Wednesday, March 11, 2009

April '09 Bridge European visits

After junior year in high school I went to a conference in a camp called Sky Lake. We had discussions, cookouts, lots of fun, but I had a worry that I didn't think concerned others: the upcoming vote on the European Common Market with uncertain passage. It felt very important to me. One evening I went in the camp store and a radio newscast: the European Common Market had passed. It was years later that I first visited Europe, but since then my family and I have been to many countries of what became the EU.

In early years at the Zamek a TV crew came to film us. It was summer, so my mother-in-law, Rina, was here. As we sat on the Platz, she told how she had packed small suitcases with pajamas and a sausage for their 1948 escape. I was interviewed in the kitchen; I said how I feel at home as climate and terrain are similar to my hometown area in central New York State. My husband talked about what we grow while interviewed on a field. Our son was filmed in one of the woodshops. He said that he had been very fortunate to have visited many countries throughout his childhood and now was pleased to be in the free Czech Republic.

When you visit another country you find, even within Europe, similarities and differences. My husband had business in the Netherlands . I went on a canal boat ride and a bus trip with two little daughters."We'll go visit a castle on the weekend" my husband said. I said, "Don't be silly. Holland doesn't have castles!" But they do - dozens. We went to Muiderslot, and also visited WWII bunkers, and the Comenius' Museum, which my husband's grandmother's friend had founded. On another early trip to Amsterdam a couple daughters bought tiny delft-ware type pieces in the hotel gift shop. They complained to the sales girl that they were using too much of their vacation money for small gifts. "Yes", she said, "Holland is a small and expensive country".

We never spent much time in France, but one two-day visit to Paris seems quintessential to me. We arrived from an overnight flight. The concierge at the King George Hotel looked askance at our bedraggled crew, fumbling around with reservations, until my husband asked him to store our PC very, very carefully. [PC's were a new item in the world back then.] The concierge found the reservations. The computer went to the storeroom; we were taken to a beautiful and extensive suite. There was some chipped paint, pre-renovations, but for us and our four children unending space after a night flying was wonderful. There were three bedrooms, a large sitting room, corridors, and a number of bathrooms. One child did math homework on a Louis the something table.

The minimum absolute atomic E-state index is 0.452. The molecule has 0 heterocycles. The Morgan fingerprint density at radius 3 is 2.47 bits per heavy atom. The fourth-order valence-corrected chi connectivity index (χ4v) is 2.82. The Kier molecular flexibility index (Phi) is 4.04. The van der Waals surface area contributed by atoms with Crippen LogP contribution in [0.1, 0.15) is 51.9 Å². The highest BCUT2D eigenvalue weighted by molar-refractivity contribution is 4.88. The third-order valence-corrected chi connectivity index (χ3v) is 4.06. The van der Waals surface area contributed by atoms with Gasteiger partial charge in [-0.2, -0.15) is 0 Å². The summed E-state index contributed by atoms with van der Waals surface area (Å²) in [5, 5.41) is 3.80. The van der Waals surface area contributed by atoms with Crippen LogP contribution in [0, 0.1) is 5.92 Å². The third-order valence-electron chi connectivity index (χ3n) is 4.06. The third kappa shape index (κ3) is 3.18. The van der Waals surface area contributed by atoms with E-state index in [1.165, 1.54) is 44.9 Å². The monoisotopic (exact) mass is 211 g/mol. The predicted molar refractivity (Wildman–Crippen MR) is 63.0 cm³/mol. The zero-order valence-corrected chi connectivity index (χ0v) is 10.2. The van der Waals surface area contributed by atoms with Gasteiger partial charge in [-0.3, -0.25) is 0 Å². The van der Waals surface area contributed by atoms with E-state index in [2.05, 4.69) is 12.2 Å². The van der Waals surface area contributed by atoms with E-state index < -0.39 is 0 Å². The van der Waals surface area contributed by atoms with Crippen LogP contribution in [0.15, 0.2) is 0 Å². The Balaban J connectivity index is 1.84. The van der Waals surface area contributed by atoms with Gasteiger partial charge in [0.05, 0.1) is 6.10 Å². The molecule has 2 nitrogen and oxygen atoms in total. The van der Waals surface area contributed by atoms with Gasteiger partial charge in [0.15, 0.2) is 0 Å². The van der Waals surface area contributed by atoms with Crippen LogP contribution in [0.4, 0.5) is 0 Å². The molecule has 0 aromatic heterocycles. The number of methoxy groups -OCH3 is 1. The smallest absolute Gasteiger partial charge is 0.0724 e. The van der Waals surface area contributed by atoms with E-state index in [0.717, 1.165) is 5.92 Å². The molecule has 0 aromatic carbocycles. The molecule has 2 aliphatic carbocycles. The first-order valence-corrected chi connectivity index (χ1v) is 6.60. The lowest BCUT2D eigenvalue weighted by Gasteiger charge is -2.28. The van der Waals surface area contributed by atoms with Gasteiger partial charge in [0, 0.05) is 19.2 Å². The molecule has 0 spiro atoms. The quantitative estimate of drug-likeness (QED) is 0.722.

After all rested, we ordered room service for the three girls -exquisite food, with linens, silver, and flowers. My husband, I, and our young teen-age son went out for dinner and then the show at the Folies de Berges. Of course it was interesting. I remarked that I liked the variety of costumes; our son remarked that he thought it very repetitious, my husband agreed. However, we had at least viewed it once.

The next day we walked to the Champs Elysees, Napoleon's tomb, the Eiffel tower, and lovely gardens. Our fashion-conscious daughter remarked on the clothes of French children playing in the gardens. "They are all wearing Outfits!", she said. [Toiletries she collected from the hotel bathrooms lasted her several years.] The following morning we flew off, having experienced Paris.

Greece was our destination four or five times. On the island of Kos the children played in marketplace ruins. There had been money to excavate mosaic floors, but not to build a structure, so you scraped the four or so inches of sand off and then recovered them.. One child got a painful bee sting. I went to a pharmacy across the road. This was my first experience of European pharmacists as medical advisors. I said she was not allergic, and he gave me something which took the sting out.

The last time we saw the Parthenon it had scaffolding. I think the repairs were really needed, so it wouldn't collapse. However our youngest did not like this! "Don't they know that people want to see it like it ended up? I'm not coming back until they take the scaffolding away!" She left. My husband said, "I didn't know Ann is a classical purist".

One of our daughters has returned to Greece twice, from Prague, including on her honeymoon. It's not sneaky infecting the children with interest in other places, it's vital to our world and theirs.